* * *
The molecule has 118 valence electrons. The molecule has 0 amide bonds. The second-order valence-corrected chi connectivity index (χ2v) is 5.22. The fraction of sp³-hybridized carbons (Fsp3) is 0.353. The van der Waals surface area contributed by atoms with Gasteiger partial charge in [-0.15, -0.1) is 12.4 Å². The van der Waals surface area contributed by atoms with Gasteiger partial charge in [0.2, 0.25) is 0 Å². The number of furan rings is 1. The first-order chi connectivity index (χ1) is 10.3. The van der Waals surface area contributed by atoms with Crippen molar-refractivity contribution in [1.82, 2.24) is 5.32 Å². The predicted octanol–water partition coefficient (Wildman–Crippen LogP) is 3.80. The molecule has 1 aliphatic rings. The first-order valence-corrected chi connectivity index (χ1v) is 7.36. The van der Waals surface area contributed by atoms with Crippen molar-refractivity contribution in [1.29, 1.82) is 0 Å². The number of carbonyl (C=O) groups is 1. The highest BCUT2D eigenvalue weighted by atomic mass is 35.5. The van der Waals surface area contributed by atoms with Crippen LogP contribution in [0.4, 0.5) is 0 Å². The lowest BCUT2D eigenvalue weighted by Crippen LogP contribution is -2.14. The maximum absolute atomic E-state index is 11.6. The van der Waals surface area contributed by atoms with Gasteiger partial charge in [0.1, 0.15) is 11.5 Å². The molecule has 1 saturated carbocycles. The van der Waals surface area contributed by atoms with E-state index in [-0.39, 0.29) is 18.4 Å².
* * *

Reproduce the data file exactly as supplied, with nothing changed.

The molecule has 118 valence electrons. The molecule has 0 amide bonds. The second-order valence-corrected chi connectivity index (χ2v) is 5.22. The fraction of sp³-hybridized carbons (Fsp3) is 0.353. The van der Waals surface area contributed by atoms with Gasteiger partial charge in [-0.15, -0.1) is 12.4 Å². The van der Waals surface area contributed by atoms with Gasteiger partial charge in [0.2, 0.25) is 0 Å². The number of furan rings is 1. The first-order chi connectivity index (χ1) is 10.3. The van der Waals surface area contributed by atoms with Crippen molar-refractivity contribution in [1.82, 2.24) is 5.32 Å². The predicted octanol–water partition coefficient (Wildman–Crippen LogP) is 3.80. The molecule has 1 aliphatic rings. The first-order valence-corrected chi connectivity index (χ1v) is 7.36. The van der Waals surface area contributed by atoms with Crippen molar-refractivity contribution in [1.29, 1.82) is 0 Å². The number of carbonyl (C=O) groups is 1. The highest BCUT2D eigenvalue weighted by atomic mass is 35.5. The van der Waals surface area contributed by atoms with Crippen LogP contribution in [0.4, 0.5) is 0 Å². The lowest BCUT2D eigenvalue weighted by Crippen LogP contribution is -2.14. The maximum absolute atomic E-state index is 11.6. The van der Waals surface area contributed by atoms with Gasteiger partial charge in [0.1, 0.15) is 11.5 Å². The molecule has 1 saturated carbocycles. The van der Waals surface area contributed by atoms with E-state index in [-0.39, 0.29) is 18.4 Å².